It is kinda like the flu. Both are viruses that can make people cough. COVID just does a lot more damage because it’s a lot more powerful.

Knives and guns are both weapons that can make people bleed. Therefore they are exactly alike, right? So we can ban all Glocks, Sigs Sauers, Colts and weapons like them so long as MAGAs can keep their knives. Correct? 

MAGAs will be happy with that. Right? What? No? They are different in a lot of different ways? I'd say tell Trump supporters' knives are to guns as the flu is to coronavirus but they just don't care.

Coronavirus remains an emergency of the first order, but Ducey's partisans refuse to abandon their false right to depraved indifference to public health.

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Cover stories

It’s not that Ducey doesn’t see emergencies or an imperative for federal action.

Juxtapose his intellectual contortions against his moral clarity over President Biden’s failure to manage the overcrowding of facilities at the border. See, Biden is supposedly more lenient on immigration than Trump, thereby encouraging immigrants to come to America, giving us a "crisis."

Yes, in 2021, this is a scandal because we seem to have worm-holed back to 1921, when, again, it wasn’t about race. Eugenics see, is just “practical thinking.”

To whit, Ducey chided Biden choosing Vice President Kamala Harris (yes, fellas, Vice President Kamala Harris) to oversee the efforts to fix what I will call a “mess” but not a “crisis.”

The former attorney general of California isn’t qualified to address an immigration situation? Or is it because she's the first African American and Asian American woman to hold national office that she isn’t qualified? Should she just dance? Do your kid’s math homework? Or should she just shut up and cook Ducey some dinner?

Enter the ever-present cover story. No, Ducey will say, he meant she’s lacked the “passion” required to see the border as “a threat.” He'll take the credit for dissing a black woman as unqualified but that's not what he meant.

Be clear. The border is a line. The geographic terms of the Gadsden Purchase never attacked anyone.

He means people coming into the country are the threat. It’s the migration of people we must fear.

Somebody prominent in Arizona recently wrote an op-ed for the Orange County Register asking California Republicans to move to Arizona. That person knows that new people migrating to a place gives that place heightened vitality and economic growth. The author’s name was Doug Ducey.

Ducey can claim some sort of moral high ground if he can vouch with his political life that none of the O.C. migrants will rape, none of them will murder, none of them will end up on welfare or in Arizona’s prison system.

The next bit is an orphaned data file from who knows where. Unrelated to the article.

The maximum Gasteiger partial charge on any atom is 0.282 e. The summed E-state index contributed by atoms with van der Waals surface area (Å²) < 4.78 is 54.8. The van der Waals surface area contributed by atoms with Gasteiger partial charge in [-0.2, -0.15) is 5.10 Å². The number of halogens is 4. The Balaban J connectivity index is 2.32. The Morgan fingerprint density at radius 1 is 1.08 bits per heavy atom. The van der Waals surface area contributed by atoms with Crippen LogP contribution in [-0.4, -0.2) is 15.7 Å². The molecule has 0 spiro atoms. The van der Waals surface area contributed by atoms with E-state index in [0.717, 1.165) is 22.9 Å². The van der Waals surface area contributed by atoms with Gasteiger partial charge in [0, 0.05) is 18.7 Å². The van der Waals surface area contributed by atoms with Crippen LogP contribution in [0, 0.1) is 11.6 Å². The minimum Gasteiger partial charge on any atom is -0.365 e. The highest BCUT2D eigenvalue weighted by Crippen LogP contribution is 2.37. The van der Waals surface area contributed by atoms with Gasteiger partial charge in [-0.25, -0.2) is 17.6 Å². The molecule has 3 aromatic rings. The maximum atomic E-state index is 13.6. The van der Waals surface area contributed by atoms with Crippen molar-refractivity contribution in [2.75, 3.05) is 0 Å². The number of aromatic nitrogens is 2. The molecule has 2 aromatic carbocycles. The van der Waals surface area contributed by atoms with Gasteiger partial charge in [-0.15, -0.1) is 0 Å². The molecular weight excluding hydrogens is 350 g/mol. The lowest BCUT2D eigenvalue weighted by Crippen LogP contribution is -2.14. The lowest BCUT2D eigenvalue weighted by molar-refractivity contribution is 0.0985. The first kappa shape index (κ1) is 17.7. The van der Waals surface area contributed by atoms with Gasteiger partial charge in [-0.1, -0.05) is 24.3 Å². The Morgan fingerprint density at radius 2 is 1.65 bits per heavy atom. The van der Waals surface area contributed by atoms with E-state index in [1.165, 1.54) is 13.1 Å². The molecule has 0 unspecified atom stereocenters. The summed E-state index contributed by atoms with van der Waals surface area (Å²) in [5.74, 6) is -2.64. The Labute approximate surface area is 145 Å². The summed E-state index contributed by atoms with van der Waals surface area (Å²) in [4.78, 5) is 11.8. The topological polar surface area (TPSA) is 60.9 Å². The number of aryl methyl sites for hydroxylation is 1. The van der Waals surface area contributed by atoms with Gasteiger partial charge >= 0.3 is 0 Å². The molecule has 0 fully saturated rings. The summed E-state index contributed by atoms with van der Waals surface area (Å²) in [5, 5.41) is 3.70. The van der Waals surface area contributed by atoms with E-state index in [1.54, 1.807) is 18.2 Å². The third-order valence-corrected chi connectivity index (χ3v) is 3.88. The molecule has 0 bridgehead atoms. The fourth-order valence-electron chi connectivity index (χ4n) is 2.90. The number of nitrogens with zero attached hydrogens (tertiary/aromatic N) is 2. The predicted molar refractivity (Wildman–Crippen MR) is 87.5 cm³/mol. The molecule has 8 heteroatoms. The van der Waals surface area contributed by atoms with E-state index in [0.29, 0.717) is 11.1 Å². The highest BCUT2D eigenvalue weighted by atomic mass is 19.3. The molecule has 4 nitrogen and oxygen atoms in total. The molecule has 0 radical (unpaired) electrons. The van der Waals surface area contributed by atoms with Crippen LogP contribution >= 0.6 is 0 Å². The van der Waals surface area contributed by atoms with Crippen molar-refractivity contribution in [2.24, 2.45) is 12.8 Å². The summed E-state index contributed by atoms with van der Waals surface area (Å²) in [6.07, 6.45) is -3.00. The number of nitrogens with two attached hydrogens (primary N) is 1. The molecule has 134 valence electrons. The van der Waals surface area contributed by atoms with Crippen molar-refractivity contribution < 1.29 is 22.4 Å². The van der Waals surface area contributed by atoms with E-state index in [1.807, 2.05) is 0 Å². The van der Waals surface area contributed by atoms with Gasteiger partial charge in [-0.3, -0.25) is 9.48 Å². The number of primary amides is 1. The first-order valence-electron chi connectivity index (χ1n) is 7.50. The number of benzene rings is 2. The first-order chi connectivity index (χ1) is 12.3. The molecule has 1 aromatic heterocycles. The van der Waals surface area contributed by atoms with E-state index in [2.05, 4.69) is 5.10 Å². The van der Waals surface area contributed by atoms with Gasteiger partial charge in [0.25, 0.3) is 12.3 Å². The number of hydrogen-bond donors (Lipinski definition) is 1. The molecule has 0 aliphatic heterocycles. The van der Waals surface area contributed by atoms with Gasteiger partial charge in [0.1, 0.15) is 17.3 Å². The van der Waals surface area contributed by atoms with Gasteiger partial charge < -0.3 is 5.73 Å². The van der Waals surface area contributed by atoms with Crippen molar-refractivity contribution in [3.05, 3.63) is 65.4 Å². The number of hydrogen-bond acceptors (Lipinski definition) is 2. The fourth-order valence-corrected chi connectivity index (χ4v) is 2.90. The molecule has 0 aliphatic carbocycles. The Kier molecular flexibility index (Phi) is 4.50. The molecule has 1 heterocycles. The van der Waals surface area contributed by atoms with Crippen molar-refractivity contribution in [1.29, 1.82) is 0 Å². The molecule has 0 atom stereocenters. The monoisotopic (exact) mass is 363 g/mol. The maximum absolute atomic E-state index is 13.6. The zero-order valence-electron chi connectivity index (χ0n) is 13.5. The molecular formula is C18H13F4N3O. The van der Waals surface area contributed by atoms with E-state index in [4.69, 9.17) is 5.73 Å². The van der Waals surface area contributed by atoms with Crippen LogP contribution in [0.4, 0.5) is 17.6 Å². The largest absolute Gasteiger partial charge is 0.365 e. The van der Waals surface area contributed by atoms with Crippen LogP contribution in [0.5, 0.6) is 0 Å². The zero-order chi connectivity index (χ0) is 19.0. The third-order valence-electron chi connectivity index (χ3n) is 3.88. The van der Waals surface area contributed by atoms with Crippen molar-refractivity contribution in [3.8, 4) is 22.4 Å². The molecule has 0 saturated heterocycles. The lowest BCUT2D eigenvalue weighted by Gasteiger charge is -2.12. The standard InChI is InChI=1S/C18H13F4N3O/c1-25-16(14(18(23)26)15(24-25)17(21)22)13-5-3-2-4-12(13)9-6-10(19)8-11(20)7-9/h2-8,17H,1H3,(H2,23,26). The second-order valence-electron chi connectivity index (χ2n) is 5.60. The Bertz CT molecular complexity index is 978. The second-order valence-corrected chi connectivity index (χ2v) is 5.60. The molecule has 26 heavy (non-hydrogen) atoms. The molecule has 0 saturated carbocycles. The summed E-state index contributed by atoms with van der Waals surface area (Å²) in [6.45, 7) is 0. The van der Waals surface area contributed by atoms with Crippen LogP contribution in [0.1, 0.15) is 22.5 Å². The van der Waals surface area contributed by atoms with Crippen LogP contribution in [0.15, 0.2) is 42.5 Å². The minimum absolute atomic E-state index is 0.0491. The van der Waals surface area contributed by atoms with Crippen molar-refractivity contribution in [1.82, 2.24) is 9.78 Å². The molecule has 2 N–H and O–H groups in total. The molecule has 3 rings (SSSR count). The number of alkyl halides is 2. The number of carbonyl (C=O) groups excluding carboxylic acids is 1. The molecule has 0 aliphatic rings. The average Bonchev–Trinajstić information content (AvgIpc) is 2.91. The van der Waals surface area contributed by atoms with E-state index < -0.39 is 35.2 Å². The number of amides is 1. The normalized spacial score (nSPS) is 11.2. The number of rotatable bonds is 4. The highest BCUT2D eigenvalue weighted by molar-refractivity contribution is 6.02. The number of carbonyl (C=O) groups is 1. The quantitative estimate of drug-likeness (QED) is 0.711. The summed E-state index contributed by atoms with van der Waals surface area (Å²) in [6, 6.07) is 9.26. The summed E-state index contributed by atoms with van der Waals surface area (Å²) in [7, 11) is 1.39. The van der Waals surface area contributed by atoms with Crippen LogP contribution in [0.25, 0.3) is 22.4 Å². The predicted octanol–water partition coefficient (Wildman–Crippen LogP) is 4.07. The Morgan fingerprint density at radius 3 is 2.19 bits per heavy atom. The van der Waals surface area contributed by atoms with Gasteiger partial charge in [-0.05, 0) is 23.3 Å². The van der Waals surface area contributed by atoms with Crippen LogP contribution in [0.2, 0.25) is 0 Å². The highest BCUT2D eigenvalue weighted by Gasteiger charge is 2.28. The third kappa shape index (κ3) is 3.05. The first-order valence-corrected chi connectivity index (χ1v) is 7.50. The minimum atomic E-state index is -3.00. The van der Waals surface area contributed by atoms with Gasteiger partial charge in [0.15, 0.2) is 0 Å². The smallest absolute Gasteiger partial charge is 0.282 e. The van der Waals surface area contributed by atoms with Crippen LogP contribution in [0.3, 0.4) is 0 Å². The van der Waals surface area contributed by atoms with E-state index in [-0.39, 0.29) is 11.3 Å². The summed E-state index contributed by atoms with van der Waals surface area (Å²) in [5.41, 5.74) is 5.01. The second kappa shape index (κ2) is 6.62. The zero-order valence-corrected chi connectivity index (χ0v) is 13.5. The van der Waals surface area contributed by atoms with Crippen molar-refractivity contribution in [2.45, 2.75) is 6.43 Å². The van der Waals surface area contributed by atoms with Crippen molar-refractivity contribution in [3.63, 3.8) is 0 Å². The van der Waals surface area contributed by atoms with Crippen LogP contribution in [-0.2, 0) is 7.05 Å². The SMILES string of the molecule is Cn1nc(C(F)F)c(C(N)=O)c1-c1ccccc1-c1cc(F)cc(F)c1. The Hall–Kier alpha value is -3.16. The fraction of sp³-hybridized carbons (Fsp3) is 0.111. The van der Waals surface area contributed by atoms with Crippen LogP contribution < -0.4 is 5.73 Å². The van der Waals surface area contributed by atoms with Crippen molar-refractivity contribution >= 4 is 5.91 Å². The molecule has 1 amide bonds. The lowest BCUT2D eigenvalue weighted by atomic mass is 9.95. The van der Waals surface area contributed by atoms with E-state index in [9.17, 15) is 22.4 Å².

No one can do that because human beings are flawed and all migrants matter.

So we can only conclude that Ducey means one group of migrants to Arizona is better than the other. Some people are inherently a threat. Other people are a boon. We can tell the difference based on their cultural origin.

And yet there is a desire on the modern right to hold that idea and still demand full credit for not being a racist so long as they point to a reasonable cover story.

Racist outcomes are not racism so long as white folk can provide a credible alibi.

Careful now. Don’t fall into the narrative trap that there’s a difference between Californians moving to Arizona legally and El Salvadorans seeking asylum coming illegally. The asylum process is in fact a perfectly legal way to gain access to Arizona and the other 49 states. What part of "legal" don't you understand?

The struggle continues

Ducey has long been a hawk on the border. That’s nothing new for the GOP. It’s worked for them.

An alarming number of Americans – including the whole D.C. press corps — has bought into the idea that people who are dying to get into America somehow prove there is a failure of leadership in Washington, rather than immigrants being integral part of our heritage.

Donald Trump and coronavirus have forced a new level of math into the equation, and Ducey seems to have already been struggling with this subject for going on six years now.

Arizona's governor has proven he can evolve on issues from K-12 education to climate change. He refused to take what appeared to be a phone call from Donald Trump at the very moment he was signing a document to certify Biden's victory in Arizona. He finally allowed local governments to issue mask mandates despite political pressures.

He also refused to impose restrictions. I lost my stuff about it and probably came off as hysterical last summer, when I was worried the state might hit 5,000 deaths. We've now seen more than 16,000 of our neighbors die from COVID.

Still, I believe in there is the kind of conservative who I grew up with, who I rolled with in college at Euclid Terrace and the Green Dolphin. Sure he's wrong, but you could argue politics and policy with him and maybe have some fun in the process.

That's not a bad thing in a democracy.

MAGAs and evolution don't mix well. Devolution on the other hand ...

Ducey finishes his second and final term as governor at the end of 2022, although it's clear he has ambitions beyond the ninth floor.

Until then he's going to be wrestling with the Devil and the rising Blue sea.

It will be interesting to watch how he works with and around obedience to Trumpism. It will also be terrifying because we in Arizona will have to live (and die) with the consequences.

Blake Morlock is an award-winning columnist who worked in daily journalism for nearly 20 years and is the former communications director for the Pima County Democratic Party. Now he’s telling you things that the Devil won’t.

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Gov. Doug Ducey is struggling with his inner MAGA and Arizonans are the collateral damage.